Daily Telegraph, London
Wednesday February 21st 2007
MARIA, a plastic surgeon at a major hospital in Havana, never fails to enter theatre without her secret weapon: her own pair of scissors.
She says they are much sharper than those provided by the hospital, which she thinks are from China.
Her mobile phone has also proved useful. Towards the end of an operation recently she overcame a blackout by asking the assistant to hold up the phone to provide light as she finished off a repair to a damaged brow. “The patient was distraught but we calmed her down. We have a lot of practice at that,” she says.
Cuba’s renowned health service is in frail condition. It has been a considerable source of pride for the communist authorities since the revolution of 1959, achieving infant mortality and life expectancy rates comparable with America’s.
But it is now badly short of medicines, instruments and equipment, while many hospitals languish in disrepair. Doctors can earn more as taxi drivers, while anecdotal evidence suggests growing numbers of medics are trying to flee the country.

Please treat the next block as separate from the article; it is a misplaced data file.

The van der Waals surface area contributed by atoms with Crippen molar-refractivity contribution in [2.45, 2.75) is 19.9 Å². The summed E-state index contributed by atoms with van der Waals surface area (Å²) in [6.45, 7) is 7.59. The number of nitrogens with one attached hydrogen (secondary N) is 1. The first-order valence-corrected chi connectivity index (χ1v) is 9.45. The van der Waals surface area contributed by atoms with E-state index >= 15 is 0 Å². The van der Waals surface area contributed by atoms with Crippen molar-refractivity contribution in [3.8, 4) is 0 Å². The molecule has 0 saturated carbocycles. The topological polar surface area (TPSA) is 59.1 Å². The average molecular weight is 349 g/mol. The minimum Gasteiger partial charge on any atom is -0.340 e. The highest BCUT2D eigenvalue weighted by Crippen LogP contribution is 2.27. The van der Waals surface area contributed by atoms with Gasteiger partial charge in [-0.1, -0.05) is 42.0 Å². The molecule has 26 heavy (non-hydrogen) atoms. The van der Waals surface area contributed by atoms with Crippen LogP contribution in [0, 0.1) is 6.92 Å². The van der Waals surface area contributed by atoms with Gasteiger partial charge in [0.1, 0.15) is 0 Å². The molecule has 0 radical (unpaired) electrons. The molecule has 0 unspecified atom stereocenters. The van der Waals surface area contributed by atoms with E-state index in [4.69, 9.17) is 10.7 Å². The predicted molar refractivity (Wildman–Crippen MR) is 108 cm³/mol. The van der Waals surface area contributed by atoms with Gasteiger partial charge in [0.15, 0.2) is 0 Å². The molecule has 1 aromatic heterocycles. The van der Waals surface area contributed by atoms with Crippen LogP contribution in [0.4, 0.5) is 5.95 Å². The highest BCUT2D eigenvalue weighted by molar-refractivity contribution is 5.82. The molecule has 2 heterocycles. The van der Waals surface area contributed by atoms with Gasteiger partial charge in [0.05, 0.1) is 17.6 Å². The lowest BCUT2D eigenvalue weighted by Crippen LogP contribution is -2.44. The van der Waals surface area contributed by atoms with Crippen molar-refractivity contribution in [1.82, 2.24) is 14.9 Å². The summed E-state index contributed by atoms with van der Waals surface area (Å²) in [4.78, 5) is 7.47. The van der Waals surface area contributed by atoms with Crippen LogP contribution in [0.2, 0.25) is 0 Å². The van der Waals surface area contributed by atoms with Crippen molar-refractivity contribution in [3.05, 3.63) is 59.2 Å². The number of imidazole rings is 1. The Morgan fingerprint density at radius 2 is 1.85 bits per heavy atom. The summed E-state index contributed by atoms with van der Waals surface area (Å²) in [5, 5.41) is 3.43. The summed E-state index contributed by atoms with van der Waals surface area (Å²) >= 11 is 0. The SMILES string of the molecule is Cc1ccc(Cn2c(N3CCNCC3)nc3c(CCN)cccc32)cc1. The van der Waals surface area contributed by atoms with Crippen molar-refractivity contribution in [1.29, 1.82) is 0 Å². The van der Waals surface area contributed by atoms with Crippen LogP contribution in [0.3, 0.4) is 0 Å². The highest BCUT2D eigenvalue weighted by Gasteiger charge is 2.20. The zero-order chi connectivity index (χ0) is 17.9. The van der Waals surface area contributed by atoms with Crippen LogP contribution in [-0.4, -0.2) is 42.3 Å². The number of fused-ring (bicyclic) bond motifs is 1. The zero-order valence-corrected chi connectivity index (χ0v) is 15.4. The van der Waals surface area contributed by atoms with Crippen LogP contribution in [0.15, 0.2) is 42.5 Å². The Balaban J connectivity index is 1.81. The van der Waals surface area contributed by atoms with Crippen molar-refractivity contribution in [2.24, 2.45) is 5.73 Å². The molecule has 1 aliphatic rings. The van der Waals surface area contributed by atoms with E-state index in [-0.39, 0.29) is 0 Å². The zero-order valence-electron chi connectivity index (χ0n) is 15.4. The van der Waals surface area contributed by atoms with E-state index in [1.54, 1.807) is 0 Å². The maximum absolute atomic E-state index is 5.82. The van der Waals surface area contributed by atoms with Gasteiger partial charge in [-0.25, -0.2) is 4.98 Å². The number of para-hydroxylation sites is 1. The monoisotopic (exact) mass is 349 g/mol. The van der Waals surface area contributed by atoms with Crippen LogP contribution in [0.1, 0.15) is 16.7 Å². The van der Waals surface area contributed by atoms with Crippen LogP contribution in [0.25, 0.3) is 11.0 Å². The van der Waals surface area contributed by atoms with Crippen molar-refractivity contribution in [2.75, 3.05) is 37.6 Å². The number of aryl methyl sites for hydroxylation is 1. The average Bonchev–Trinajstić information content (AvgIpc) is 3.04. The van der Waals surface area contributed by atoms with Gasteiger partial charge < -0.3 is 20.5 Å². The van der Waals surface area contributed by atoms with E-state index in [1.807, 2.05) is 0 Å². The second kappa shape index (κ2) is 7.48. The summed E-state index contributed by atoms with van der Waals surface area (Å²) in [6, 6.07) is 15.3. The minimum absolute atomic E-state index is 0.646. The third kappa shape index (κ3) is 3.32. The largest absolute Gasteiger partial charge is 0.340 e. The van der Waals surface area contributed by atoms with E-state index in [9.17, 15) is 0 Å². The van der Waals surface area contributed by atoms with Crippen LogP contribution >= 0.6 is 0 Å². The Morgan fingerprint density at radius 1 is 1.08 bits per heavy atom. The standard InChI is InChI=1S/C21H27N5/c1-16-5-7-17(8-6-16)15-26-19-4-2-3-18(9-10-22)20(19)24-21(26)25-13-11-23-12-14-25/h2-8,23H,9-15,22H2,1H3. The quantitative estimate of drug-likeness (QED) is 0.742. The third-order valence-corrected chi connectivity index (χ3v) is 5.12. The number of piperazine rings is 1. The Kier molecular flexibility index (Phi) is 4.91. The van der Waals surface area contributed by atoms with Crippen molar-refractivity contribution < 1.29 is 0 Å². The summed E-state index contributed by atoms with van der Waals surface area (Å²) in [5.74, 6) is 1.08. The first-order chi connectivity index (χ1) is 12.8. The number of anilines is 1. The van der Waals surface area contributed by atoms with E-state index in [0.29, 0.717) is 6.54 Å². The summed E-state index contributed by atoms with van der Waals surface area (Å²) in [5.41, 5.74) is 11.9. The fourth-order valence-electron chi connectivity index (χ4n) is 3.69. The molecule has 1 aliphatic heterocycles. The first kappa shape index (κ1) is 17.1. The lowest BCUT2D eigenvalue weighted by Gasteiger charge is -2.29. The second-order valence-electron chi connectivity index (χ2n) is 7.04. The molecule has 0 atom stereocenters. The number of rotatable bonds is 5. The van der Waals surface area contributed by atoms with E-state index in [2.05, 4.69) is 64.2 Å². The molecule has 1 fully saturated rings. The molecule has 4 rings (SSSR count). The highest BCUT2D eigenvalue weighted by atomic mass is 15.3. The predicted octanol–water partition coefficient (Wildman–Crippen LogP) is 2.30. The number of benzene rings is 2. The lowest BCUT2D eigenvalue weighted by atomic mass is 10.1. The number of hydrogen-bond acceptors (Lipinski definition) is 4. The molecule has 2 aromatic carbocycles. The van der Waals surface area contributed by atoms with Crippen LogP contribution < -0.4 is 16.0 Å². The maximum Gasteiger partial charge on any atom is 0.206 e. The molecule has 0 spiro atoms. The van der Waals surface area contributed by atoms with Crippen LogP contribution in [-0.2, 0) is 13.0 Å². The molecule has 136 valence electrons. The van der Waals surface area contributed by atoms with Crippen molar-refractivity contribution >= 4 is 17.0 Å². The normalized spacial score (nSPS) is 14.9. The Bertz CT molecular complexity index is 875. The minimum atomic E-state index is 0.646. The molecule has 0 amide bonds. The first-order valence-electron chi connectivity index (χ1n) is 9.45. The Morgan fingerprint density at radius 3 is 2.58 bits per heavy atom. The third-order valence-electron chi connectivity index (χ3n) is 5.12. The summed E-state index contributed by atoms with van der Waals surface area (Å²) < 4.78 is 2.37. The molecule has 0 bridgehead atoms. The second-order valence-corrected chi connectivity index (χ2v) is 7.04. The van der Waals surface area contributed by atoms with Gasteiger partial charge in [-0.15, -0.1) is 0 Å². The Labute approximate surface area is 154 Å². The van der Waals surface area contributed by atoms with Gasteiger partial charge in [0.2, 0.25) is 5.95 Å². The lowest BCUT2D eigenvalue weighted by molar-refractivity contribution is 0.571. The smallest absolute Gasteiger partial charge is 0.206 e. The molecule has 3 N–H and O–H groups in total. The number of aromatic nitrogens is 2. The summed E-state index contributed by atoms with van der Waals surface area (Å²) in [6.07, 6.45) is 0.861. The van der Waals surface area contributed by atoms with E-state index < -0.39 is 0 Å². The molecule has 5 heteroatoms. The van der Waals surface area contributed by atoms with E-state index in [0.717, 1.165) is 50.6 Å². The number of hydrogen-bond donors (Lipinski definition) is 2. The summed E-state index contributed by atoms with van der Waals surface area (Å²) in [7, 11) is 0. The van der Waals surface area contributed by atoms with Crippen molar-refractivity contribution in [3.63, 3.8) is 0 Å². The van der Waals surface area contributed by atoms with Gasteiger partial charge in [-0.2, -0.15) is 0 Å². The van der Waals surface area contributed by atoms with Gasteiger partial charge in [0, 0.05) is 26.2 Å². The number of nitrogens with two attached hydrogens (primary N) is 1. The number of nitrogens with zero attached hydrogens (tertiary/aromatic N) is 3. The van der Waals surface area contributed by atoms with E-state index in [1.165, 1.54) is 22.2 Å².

Maria, not her real name, accurately describes her department, which is located in a basement, as “humid, dirty and dark”. She qualified 15 years ago, shortly after the collapse of the Soviet Union robbed the Caribbean island of cheap medical imports and precipitated a decline that now appears to be only worsening. Washington has meanwhile maintained its widely criticised trade embargo. According to the American Public Health Association the blockade effectively prevents Cuba from purchasing nearly 50 per cent of new drugs, including those for cancer, diabetes, heart disease and asthma.
Critics of Cuba’s president Fidel Castro, who was forced by ill health to retire from public life six months ago and hand over power to his brother Raul, argue that his refusal to reform the state-controlled economy and its convoluted rules has helped impoverish the country. The medical profession is facing further instability thanks to Castro’s extraordinary initiative to export 30,000 doctors and dentists to 68 countries around the world, earning vital revenue for them and the nation. Some medics in Havana say the absence of so many colleagues has led to increases in waiting times at hospitals and clinics. Human rights groups have noted that doctors are forbidden from taking their children with them on the three-year stints, effectively holding them hostage to guarantee their parents’ return.